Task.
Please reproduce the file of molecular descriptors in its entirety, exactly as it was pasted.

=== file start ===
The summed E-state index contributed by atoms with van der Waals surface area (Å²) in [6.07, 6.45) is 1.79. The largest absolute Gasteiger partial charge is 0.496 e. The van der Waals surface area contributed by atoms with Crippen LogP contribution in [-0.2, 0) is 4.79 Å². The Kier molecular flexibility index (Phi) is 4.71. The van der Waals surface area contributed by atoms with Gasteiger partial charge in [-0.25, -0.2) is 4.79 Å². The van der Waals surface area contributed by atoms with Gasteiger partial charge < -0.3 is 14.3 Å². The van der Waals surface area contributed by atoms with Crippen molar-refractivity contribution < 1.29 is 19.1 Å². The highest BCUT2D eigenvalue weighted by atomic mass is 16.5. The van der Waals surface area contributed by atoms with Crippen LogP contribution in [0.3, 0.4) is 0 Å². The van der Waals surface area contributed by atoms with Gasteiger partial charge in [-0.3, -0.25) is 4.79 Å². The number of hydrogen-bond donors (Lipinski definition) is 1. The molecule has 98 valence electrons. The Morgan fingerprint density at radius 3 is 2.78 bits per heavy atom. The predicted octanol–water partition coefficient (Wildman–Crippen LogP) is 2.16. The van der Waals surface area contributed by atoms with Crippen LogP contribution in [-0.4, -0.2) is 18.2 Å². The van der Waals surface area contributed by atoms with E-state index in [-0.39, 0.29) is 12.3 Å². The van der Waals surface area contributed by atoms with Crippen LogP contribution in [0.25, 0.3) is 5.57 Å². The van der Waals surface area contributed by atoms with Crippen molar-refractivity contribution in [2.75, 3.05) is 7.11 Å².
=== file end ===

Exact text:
The summed E-state index contributed by atoms with van der Waals surface area (Å²) in [6.07, 6.45) is 1.79. The largest absolute Gasteiger partial charge is 0.496 e. The van der Waals surface area contributed by atoms with Crippen LogP contribution in [-0.2, 0) is 4.79 Å². The Kier molecular flexibility index (Phi) is 4.71. The van der Waals surface area contributed by atoms with Gasteiger partial charge in [-0.25, -0.2) is 4.79 Å². The van der Waals surface area contributed by atoms with Gasteiger partial charge < -0.3 is 14.3 Å². The van der Waals surface area contributed by atoms with Crippen molar-refractivity contribution < 1.29 is 19.1 Å². The highest BCUT2D eigenvalue weighted by atomic mass is 16.5. The van der Waals surface area contributed by atoms with Crippen LogP contribution in [0.3, 0.4) is 0 Å². The van der Waals surface area contributed by atoms with Gasteiger partial charge in [-0.3, -0.25) is 4.79 Å². The number of hydrogen-bond donors (Lipinski definition) is 1. The molecule has 98 valence electrons. The Morgan fingerprint density at radius 3 is 2.78 bits per heavy atom. The predicted octanol–water partition coefficient (Wildman–Crippen LogP) is 2.16. The van der Waals surface area contributed by atoms with Crippen LogP contribution in [-0.4, -0.2) is 18.2 Å². The van der Waals surface area contributed by atoms with E-state index in [-0.39, 0.29) is 12.3 Å². The van der Waals surface area contributed by atoms with Crippen LogP contribution in [0.25, 0.3) is 5.57 Å². The van der Waals surface area contributed by atoms with Crippen molar-refractivity contribution in [2.75, 3.05) is 7.11 Å².